Sat 18 May

Thingumajig Theatre’s new night-time street act, giant illuminated creatures. As they gather a crowd, they clear a space to perform their otherworldly ceremony. Using music, song and shadow puppets, they tell stories of lost homes, impossible migrations and seeds of hope before continuing the journey into their hauntingly beautiful dreamworld of the night.


Museum of the Moon
Fri 17 – Mon 20 May

Hanging in Queens Park, Museum of the Moon will offer a unique experience free for all. Whether you plan to explore the surface with your family, or enjoy a lunar picnic, don’t miss your chance to be beneath the moon.


Iron Men
Sat 4 – Sun 26 May

Fotatala King Massassy’s artistic mission is to shine a light on the extraordinary talent and strength of working-class citizens engaged in everyday activities. His photographs are an intriguing mixture of spontaneity and staged composition, each taken with the intention of prompting curiosity from the spectator. This exhibition, titled Iron Men, focuses on Bamako’s iron workers, showcasing the amazing feats they perform daily, without recognition, and giving them a new brand as true ‘magicians of metal’.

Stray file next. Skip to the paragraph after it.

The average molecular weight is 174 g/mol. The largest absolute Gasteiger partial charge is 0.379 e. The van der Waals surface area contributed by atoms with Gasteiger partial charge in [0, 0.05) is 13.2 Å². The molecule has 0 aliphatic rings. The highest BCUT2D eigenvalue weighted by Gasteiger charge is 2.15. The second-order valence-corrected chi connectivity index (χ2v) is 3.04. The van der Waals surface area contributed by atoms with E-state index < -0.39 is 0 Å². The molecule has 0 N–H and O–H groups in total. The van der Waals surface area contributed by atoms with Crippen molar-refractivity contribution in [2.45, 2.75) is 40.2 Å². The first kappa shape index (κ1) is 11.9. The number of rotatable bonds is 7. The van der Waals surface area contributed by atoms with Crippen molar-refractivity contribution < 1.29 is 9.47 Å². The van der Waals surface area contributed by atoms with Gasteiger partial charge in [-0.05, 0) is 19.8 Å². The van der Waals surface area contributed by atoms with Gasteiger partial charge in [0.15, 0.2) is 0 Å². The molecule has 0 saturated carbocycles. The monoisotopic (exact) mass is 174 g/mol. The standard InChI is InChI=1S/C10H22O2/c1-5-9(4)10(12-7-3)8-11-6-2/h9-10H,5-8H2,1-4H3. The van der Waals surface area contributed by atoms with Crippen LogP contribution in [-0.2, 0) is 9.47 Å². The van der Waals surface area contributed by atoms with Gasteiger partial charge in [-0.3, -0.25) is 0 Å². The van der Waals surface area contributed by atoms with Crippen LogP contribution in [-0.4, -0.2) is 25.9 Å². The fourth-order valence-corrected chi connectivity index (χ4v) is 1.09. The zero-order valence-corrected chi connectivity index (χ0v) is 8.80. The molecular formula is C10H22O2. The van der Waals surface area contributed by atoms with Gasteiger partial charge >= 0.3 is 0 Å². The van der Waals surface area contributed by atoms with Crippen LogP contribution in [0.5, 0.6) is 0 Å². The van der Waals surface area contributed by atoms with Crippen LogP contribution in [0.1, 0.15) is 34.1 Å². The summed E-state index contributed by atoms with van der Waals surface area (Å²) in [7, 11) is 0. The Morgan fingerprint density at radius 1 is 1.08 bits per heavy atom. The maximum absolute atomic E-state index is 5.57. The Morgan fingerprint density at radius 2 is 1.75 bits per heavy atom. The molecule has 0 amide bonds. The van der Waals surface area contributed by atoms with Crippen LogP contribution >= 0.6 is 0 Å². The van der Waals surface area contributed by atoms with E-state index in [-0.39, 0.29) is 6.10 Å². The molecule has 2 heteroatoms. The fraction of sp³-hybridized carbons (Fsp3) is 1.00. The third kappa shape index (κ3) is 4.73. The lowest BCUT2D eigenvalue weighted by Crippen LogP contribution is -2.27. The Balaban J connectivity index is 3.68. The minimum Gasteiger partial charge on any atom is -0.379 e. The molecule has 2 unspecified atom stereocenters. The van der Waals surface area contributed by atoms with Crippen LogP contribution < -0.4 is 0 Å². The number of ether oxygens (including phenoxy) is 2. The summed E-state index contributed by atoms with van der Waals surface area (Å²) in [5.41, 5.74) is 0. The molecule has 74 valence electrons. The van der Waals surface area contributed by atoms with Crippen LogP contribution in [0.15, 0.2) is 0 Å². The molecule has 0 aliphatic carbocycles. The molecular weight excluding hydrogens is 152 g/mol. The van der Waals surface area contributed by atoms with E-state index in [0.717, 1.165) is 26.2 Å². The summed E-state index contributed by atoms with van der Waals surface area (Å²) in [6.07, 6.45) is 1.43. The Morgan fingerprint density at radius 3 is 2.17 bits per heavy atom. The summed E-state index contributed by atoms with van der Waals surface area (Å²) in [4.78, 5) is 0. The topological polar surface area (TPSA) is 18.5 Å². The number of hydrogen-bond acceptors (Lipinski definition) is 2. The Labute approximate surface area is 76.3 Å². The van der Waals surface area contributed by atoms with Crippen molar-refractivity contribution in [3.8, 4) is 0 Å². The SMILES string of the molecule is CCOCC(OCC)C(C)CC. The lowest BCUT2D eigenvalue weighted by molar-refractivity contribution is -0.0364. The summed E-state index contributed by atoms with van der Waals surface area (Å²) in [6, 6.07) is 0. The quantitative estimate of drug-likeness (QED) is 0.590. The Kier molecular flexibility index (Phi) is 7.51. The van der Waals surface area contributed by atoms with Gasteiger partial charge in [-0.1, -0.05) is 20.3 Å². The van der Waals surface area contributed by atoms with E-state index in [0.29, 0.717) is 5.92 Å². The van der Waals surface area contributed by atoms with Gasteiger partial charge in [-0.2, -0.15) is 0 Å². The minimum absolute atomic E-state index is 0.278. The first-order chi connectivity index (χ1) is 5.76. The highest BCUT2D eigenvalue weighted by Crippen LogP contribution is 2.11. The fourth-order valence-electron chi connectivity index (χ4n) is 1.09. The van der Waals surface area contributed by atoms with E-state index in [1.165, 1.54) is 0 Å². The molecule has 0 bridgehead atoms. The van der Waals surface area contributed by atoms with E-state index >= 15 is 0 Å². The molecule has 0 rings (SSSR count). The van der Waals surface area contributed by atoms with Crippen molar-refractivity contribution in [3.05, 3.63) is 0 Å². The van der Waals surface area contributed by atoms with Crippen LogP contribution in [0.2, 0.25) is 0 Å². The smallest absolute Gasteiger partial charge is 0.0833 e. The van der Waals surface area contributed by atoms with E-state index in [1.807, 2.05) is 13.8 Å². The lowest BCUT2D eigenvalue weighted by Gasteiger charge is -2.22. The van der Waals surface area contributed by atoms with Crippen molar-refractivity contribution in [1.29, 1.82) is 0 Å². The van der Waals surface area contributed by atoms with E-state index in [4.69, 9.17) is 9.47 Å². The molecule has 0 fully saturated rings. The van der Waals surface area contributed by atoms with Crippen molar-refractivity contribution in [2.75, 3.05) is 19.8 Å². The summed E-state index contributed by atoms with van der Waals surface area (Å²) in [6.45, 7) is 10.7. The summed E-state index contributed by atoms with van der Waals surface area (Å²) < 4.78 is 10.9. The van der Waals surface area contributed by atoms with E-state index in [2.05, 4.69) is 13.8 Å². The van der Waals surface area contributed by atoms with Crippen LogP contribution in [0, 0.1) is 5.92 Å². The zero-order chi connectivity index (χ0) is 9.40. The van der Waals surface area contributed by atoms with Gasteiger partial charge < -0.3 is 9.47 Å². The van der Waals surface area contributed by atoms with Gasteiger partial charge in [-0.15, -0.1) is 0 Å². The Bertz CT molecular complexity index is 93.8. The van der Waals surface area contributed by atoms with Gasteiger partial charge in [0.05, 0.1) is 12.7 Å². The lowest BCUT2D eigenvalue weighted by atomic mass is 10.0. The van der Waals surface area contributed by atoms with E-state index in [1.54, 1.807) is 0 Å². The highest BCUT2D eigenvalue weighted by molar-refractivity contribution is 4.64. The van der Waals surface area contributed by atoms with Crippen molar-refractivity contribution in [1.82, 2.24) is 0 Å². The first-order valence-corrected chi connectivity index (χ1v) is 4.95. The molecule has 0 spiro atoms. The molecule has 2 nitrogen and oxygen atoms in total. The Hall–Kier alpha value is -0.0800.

Current Affairs
Thu 18 Apr–Mon 27 May 

Taking over Fabrica’s Regency chapel, the Incredibly beautiful, yet politically charged, Ghanaian artist Serge Attukwei Clottey’s large-scale Afrogallonism pieces are constructed using discarded 20-25 litre yellow jarry cans. The use of these cans touches on global issues of plastic waste, but also explores his personal and political narratives rooted in histories of colonialism, trader and migration.



Want to hear more about what’s happening at Brighton Festival? Sign up to our mailing list, or follow us on InstagramFacebook or Twitter to keep up-to-date. 

Win a Luxury Weekend for Two to Celebrate Brighton Festival!